The Caryatids Speak

by Marjorie FARQUHARSON (1980)

The first feminist journal has appeared unofficially in the Soviet Union. It is called Zhenshchina i Rossiya (“Women and Russia“) and declares on its title page that it has been written exclusively “by women, for women”. Women have contributed to it from a number of towns in the developed North Western region of the Soviet Union: from Leningrad and Arkhangelsk in the Russian Republic, Tallinn in Estonia, and Nizhin in the Ukraine. 

Since the journal first came out in September 1979 the KGB has warned three of its editors that it is “ideologically tendentious”. All three women have since applied to emigrate and so a second issue of the journal seems in doubt. Women and Russia, like many of its counterparts in the West, is produced by an editorial collective, and consists of articles, poems and reviews about the role of women. 

An underlying theme in the journal is that Russian women have in the past led the world in emancipation. The October Revolution of 1917 brought hopes of a new equality between people, which did not exclude the female half of the world. As Natalya Malakhovskaya says in her article on the “Maternal Family”, “Lenin’s words ‘From now on every cook shall direct the affairs of the State’ had a special resonance and prompted the hope of new relations between the sexes”. This hope of equality reverberated throughout the world and transformed it, but in the process Russian women were left behind. In the editors’ view their emancipation was halted during Stalin’s rule. 

Much of the journal is devoted to showing how Stalin’s legacy has affected women in the Soviet Union. There are articles on job discrimination; inadequate childcare facilities; poor social provisions for single-parent families; crude abortion techniques; and the conditions of imprisonment in a women’s prison in Novosibirsk. These articles suggest that the lives of Soviet women are doubly burdened. As their husbands’ wages are generally too low to support a family, most women are obliged to work. Over and above this, male attitudes demand that women shoulder all domestic responsibilities. This carries special problems. As few Soviet households can afford refrigerators, women must shop every day, and the shortage of shops and goods in the Soviet Union involves them in lengthy queuing after working hours. Several of the contributors refer to Soviet husbands who are “absent fathers”. Alcoholism among men is a common problem for Soviet wives and mothers. 

As the journal’s editors put it in their introduction:

“The ideals of the old patriarchy no longer exist — the ideals of the submissive woman, the resigned mother, the Angel of the Hearth — but the weight of tradition and of fossilised attitudes still make her the Caryatid of the Hearth, or, more exactly, of the communal flat. She cannot escape these inhuman constraints, and if she lowers her arms, the house falls down”.

A feature of the journal is its emphasis on religion. It contains poems on Tantric and Christian themes and an article by Tatyana Goricheva called “Oh Rejoice, you who are delivered from the tears of Avel”. She argues that the suppression of spirituality in the Soviet Union has created “human beings with only one dimension, without a sense of their own worth, a Homo Sovieticus who is de-sexualised”. Women have not been emancipated, but men have taken on a passive, traditionally feminine, role. She says: “In a society like ours, a man cannot be independent, cannot be responsible for his actions, or build his life freely and in accordance with his conscience”. She herself has rediscovered her spirituality and female sexuality through Christianity.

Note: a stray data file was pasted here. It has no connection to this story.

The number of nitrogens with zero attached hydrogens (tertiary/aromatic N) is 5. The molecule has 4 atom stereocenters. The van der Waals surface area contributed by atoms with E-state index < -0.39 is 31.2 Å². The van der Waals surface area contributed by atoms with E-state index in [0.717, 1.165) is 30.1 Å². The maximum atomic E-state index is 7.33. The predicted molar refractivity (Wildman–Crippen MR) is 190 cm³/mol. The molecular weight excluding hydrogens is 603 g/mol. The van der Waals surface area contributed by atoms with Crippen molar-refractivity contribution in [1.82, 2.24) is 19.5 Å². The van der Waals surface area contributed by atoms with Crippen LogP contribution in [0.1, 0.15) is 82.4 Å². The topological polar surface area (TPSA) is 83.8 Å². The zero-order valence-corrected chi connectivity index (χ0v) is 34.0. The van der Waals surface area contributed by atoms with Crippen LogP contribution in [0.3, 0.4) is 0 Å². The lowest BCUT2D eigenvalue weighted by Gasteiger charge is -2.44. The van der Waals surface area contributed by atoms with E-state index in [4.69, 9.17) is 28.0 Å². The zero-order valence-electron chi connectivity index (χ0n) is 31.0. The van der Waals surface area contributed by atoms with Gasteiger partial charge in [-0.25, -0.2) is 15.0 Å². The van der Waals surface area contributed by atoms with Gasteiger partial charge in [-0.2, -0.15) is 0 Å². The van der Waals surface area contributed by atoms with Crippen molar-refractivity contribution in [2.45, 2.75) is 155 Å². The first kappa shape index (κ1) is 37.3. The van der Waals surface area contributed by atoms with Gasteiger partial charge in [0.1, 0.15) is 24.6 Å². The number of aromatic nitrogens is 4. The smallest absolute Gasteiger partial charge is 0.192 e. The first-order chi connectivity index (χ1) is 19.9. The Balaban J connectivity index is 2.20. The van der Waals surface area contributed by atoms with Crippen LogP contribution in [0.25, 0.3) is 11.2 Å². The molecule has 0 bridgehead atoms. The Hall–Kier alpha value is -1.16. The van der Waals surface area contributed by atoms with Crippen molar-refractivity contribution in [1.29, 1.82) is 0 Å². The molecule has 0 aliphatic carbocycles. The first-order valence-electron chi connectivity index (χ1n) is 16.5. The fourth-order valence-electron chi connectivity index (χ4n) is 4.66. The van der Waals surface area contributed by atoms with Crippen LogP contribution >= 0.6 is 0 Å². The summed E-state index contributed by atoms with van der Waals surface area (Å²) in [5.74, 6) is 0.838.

Several of the contributors are artists and writers who have been involved in the wider dissident movement. Yulia Voznesenskaya (Okulova), who contributed her memoir of Novosibirsk Prison, is a poet who belongs to a circle of writers and artists in Leningrad dedicated to restoring old cultural values and creating a “Second Culture”. In 1976 she was sent into exile for five years for writing “anti-Soviet poetry”. When she made an unauthorised visit home to see her sick child, she was given a harsher sentence of two years’ corrective labour, which she completed in 1979. 

Tatyana Goricheva is one of the editors of an underground cultural magazine in Leningrad called 37, and is also a member of an unofficial Russian Orthodox Seminar group, which meets to discuss the problems of a religious rebirth in the Soviet Union. Seven of its members have been imprisoned or confined to psychiatric hospitals since the group began in the mid-1970s, and Tatyana Goricheva’s name has appeared on appeals for the release of the most recently arrested member of the group, Vladimir Poresh

The KGB have been quick to respond to the appearance of Women and Russia. In December 1979 they briefly detained three of its editors Yulia Voznesenskaya, Sofia Sokolova and Tatyana Mamonova — and warned them that they would be arrested if they produced another issue of the journal. 

In a letter of complaint to the Procurator of Leningrad, Tatyana Mamonova avowed her intention of carrying on her feminist activities. She said: “I consider feminism to be progressive and the feminist movement to be an essential part of the democratic movement as a whole.” Since she wrote this, however, there have been reports that all three editors have applied to emigrate from the Soviet Union.

The photo shows (left to right) — Tatyana GORICHEVA, Julia OKULOVA (Voznesenskaya) and Natalya MALAKHOVSKAYA

Index on Censorship, 3/1980